## The tidyverse is designed to be safe

I take safety in the tidyverse to mean anticipate user mistakes and to guard against these mistakes. I think they call it ‘defensive programming’? However I concede most of the progress in safety is with purrr and less so in dplyr (my impression).

1. No side-effects A key principle in the design of dplyr functions is that the function should not affect the original data frame. We designed our material in Jupyter Notebooks, where out-of-order execution was an issue. In the context of material designed in Jupyter Notebooks, a no-side-effects workflow is advantageous, since if you run cells out of order, you could potentially get different results. This is less of a problem in R Markdown because the user is encouraged to knit the document. pandas seems to be headed in a similar direction, deprecating the inplace = True argument altogether and encouraging the use of method chaining.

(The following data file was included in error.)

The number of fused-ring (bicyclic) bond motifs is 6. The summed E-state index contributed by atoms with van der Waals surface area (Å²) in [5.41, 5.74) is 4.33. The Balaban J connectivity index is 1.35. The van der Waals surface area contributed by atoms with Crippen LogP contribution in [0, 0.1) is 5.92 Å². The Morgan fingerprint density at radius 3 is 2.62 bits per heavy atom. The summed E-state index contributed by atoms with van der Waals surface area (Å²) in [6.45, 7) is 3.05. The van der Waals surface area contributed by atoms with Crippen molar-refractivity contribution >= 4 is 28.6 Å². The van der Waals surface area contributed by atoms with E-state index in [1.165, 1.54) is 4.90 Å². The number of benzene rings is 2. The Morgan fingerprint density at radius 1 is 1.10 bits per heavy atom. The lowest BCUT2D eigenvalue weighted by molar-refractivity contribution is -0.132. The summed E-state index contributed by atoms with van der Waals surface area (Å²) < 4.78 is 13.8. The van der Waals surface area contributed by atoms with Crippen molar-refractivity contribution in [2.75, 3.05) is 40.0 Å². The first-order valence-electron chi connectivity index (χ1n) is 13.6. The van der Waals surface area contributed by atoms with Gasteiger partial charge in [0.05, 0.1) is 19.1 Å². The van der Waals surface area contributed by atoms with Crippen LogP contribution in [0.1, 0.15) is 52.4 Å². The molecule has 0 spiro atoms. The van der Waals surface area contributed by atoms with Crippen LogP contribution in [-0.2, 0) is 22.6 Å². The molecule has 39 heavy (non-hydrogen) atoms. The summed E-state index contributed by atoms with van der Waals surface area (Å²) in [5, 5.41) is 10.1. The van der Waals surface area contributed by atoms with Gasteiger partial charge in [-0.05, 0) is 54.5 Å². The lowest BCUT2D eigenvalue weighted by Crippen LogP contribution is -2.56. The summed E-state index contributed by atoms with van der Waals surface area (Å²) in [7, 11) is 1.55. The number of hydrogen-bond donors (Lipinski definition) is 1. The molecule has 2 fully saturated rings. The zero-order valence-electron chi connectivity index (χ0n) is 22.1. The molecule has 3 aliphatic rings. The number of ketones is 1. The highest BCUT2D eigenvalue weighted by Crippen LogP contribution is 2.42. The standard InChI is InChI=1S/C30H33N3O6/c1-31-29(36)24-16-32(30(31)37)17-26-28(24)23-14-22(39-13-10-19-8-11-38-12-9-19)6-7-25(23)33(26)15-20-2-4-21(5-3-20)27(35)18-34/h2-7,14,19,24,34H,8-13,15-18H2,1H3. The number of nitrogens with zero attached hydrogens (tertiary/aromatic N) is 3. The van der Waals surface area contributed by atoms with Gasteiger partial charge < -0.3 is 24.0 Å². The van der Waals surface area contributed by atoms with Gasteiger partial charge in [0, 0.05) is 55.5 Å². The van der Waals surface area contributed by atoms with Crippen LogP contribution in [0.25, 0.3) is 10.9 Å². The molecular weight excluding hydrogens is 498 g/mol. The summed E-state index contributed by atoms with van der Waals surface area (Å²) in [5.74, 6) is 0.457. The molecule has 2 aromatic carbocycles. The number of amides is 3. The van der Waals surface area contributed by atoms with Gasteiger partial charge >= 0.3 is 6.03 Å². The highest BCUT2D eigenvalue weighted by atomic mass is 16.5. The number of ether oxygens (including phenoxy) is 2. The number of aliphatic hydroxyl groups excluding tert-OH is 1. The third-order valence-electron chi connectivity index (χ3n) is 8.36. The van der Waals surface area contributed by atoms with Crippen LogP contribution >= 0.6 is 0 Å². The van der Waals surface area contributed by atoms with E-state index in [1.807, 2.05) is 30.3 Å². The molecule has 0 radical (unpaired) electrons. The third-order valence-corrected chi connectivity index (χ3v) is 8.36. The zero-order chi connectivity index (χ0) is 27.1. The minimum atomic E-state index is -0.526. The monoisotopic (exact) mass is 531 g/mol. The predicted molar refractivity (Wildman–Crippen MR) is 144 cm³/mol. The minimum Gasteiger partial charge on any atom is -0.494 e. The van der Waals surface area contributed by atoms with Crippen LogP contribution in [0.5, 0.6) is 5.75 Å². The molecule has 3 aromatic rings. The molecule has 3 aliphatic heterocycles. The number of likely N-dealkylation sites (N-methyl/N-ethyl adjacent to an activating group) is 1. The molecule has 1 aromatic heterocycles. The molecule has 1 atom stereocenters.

2. safer functions: The tidyverse includes type-safe versions of base functions such as if_else() vs. ifelse() and especially type-safe functional programming (purrr::map() functions vs. sapply() with its set of simplification rules).

## Pipes are good, but to teach?

R magrittr pipes were inspired by UNIX pipes. While I’m not familiar with using them, they’ve been around for a while.

Pipes, combined with dplyr verbs, provide a SQL-like logic to your code. In R for Data Science, the authors compare